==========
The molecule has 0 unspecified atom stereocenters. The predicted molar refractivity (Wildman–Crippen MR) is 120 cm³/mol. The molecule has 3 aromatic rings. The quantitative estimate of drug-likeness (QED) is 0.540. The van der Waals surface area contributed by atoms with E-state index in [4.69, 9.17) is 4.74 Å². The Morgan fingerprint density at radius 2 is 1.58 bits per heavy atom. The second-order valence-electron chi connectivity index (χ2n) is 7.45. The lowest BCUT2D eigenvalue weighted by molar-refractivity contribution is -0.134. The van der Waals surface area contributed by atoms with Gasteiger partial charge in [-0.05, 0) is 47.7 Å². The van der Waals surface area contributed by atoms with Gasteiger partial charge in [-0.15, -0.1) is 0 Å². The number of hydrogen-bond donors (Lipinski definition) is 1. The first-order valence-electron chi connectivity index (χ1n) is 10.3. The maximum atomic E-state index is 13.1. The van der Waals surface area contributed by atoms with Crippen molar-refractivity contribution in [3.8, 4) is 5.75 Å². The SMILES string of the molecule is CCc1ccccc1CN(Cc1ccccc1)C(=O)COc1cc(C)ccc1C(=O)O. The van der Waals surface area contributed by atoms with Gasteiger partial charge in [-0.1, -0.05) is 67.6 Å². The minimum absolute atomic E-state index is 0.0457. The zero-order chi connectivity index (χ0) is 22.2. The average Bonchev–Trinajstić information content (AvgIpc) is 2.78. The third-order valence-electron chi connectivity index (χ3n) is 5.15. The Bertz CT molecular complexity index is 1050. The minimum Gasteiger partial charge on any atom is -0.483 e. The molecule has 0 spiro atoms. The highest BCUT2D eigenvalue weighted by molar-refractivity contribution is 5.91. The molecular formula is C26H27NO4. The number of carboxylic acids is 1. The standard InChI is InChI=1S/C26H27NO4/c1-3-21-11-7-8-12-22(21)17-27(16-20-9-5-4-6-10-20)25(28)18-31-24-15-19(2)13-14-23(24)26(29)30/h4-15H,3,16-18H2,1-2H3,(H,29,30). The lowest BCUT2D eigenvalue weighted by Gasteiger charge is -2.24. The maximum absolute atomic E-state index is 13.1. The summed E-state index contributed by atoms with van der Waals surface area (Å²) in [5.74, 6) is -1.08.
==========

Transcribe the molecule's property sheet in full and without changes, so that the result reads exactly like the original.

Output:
The molecule has 0 unspecified atom stereocenters. The predicted molar refractivity (Wildman–Crippen MR) is 120 cm³/mol. The molecule has 3 aromatic rings. The quantitative estimate of drug-likeness (QED) is 0.540. The van der Waals surface area contributed by atoms with E-state index in [4.69, 9.17) is 4.74 Å². The Morgan fingerprint density at radius 2 is 1.58 bits per heavy atom. The second-order valence-electron chi connectivity index (χ2n) is 7.45. The lowest BCUT2D eigenvalue weighted by molar-refractivity contribution is -0.134. The van der Waals surface area contributed by atoms with Gasteiger partial charge in [-0.05, 0) is 47.7 Å². The van der Waals surface area contributed by atoms with Gasteiger partial charge in [-0.15, -0.1) is 0 Å². The number of hydrogen-bond donors (Lipinski definition) is 1. The first-order valence-electron chi connectivity index (χ1n) is 10.3. The maximum atomic E-state index is 13.1. The van der Waals surface area contributed by atoms with Crippen molar-refractivity contribution in [3.8, 4) is 5.75 Å². The SMILES string of the molecule is CCc1ccccc1CN(Cc1ccccc1)C(=O)COc1cc(C)ccc1C(=O)O. The van der Waals surface area contributed by atoms with Gasteiger partial charge in [-0.1, -0.05) is 67.6 Å². The minimum absolute atomic E-state index is 0.0457. The zero-order chi connectivity index (χ0) is 22.2. The average Bonchev–Trinajstić information content (AvgIpc) is 2.78. The third-order valence-electron chi connectivity index (χ3n) is 5.15. The Bertz CT molecular complexity index is 1050. The minimum Gasteiger partial charge on any atom is -0.483 e. The molecule has 0 spiro atoms. The highest BCUT2D eigenvalue weighted by molar-refractivity contribution is 5.91. The molecular formula is C26H27NO4. The number of carboxylic acids is 1. The standard InChI is InChI=1S/C26H27NO4/c1-3-21-11-7-8-12-22(21)17-27(16-20-9-5-4-6-10-20)25(28)18-31-24-15-19(2)13-14-23(24)26(29)30/h4-15H,3,16-18H2,1-2H3,(H,29,30). The lowest BCUT2D eigenvalue weighted by Gasteiger charge is -2.24. The maximum absolute atomic E-state index is 13.1. The summed E-state index contributed by atoms with van der Waals surface area (Å²) in [5.74, 6) is -1.08.